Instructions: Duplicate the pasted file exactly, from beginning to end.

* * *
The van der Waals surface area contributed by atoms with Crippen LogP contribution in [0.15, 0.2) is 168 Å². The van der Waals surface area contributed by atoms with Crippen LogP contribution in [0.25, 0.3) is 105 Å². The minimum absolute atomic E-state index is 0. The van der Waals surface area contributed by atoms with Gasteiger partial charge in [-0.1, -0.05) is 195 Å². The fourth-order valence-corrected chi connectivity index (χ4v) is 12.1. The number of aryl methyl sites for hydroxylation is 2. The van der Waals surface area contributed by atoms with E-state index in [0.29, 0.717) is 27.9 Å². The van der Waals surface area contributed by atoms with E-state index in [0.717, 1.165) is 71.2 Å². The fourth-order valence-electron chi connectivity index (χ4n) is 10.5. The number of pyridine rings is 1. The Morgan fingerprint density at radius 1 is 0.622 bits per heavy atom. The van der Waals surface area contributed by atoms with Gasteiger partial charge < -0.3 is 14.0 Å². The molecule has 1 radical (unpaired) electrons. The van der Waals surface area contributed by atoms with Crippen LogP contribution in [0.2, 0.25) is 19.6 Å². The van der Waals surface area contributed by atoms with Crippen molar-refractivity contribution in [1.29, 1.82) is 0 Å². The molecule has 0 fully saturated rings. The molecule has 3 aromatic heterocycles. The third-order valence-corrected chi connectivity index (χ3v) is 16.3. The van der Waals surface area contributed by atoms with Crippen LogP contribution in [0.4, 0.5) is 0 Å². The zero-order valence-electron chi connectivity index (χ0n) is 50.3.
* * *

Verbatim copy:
The van der Waals surface area contributed by atoms with Crippen LogP contribution in [0.15, 0.2) is 168 Å². The van der Waals surface area contributed by atoms with Crippen LogP contribution in [0.25, 0.3) is 105 Å². The minimum absolute atomic E-state index is 0. The van der Waals surface area contributed by atoms with Gasteiger partial charge in [-0.1, -0.05) is 195 Å². The fourth-order valence-corrected chi connectivity index (χ4v) is 12.1. The number of aryl methyl sites for hydroxylation is 2. The van der Waals surface area contributed by atoms with E-state index in [0.29, 0.717) is 27.9 Å². The van der Waals surface area contributed by atoms with E-state index in [0.717, 1.165) is 71.2 Å². The fourth-order valence-electron chi connectivity index (χ4n) is 10.5. The number of pyridine rings is 1. The Morgan fingerprint density at radius 1 is 0.622 bits per heavy atom. The van der Waals surface area contributed by atoms with Gasteiger partial charge < -0.3 is 14.0 Å². The molecule has 1 radical (unpaired) electrons. The van der Waals surface area contributed by atoms with Crippen LogP contribution in [0.2, 0.25) is 19.6 Å². The van der Waals surface area contributed by atoms with Crippen molar-refractivity contribution in [1.29, 1.82) is 0 Å². The molecule has 0 fully saturated rings. The molecule has 3 aromatic heterocycles. The third-order valence-corrected chi connectivity index (χ3v) is 16.3. The van der Waals surface area contributed by atoms with Crippen LogP contribution in [0.4, 0.5) is 0 Å². The zero-order valence-electron chi connectivity index (χ0n) is 50.3.